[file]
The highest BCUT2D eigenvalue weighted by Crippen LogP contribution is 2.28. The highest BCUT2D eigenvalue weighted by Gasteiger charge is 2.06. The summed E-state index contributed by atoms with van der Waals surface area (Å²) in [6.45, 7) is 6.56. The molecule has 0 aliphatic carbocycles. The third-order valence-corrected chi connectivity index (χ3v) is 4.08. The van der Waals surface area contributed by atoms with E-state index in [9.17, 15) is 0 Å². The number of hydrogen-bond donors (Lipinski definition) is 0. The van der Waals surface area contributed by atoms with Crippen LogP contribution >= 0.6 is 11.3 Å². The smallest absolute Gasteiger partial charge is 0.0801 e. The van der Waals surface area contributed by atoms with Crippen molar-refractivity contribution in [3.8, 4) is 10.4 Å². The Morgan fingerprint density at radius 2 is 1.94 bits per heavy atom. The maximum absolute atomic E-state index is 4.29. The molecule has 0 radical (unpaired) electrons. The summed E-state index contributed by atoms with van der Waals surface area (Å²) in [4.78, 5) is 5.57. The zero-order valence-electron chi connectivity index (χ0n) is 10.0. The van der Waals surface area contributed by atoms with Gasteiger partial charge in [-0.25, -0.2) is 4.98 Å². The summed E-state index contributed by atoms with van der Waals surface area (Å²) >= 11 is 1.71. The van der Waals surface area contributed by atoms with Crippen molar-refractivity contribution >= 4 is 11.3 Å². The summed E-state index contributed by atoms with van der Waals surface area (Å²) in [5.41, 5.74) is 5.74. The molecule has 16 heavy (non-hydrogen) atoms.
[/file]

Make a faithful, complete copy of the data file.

The highest BCUT2D eigenvalue weighted by Crippen LogP contribution is 2.28. The highest BCUT2D eigenvalue weighted by Gasteiger charge is 2.06. The summed E-state index contributed by atoms with van der Waals surface area (Å²) in [6.45, 7) is 6.56. The molecule has 0 aliphatic carbocycles. The third-order valence-corrected chi connectivity index (χ3v) is 4.08. The van der Waals surface area contributed by atoms with E-state index in [9.17, 15) is 0 Å². The number of hydrogen-bond donors (Lipinski definition) is 0. The van der Waals surface area contributed by atoms with Crippen LogP contribution >= 0.6 is 11.3 Å². The smallest absolute Gasteiger partial charge is 0.0801 e. The van der Waals surface area contributed by atoms with Crippen molar-refractivity contribution in [3.8, 4) is 10.4 Å². The Morgan fingerprint density at radius 2 is 1.94 bits per heavy atom. The maximum absolute atomic E-state index is 4.29. The molecule has 0 radical (unpaired) electrons. The summed E-state index contributed by atoms with van der Waals surface area (Å²) in [4.78, 5) is 5.57. The zero-order valence-electron chi connectivity index (χ0n) is 10.0. The van der Waals surface area contributed by atoms with Gasteiger partial charge in [-0.25, -0.2) is 4.98 Å². The summed E-state index contributed by atoms with van der Waals surface area (Å²) >= 11 is 1.71. The van der Waals surface area contributed by atoms with Crippen molar-refractivity contribution >= 4 is 11.3 Å². The summed E-state index contributed by atoms with van der Waals surface area (Å²) in [5.41, 5.74) is 5.74. The molecule has 16 heavy (non-hydrogen) atoms.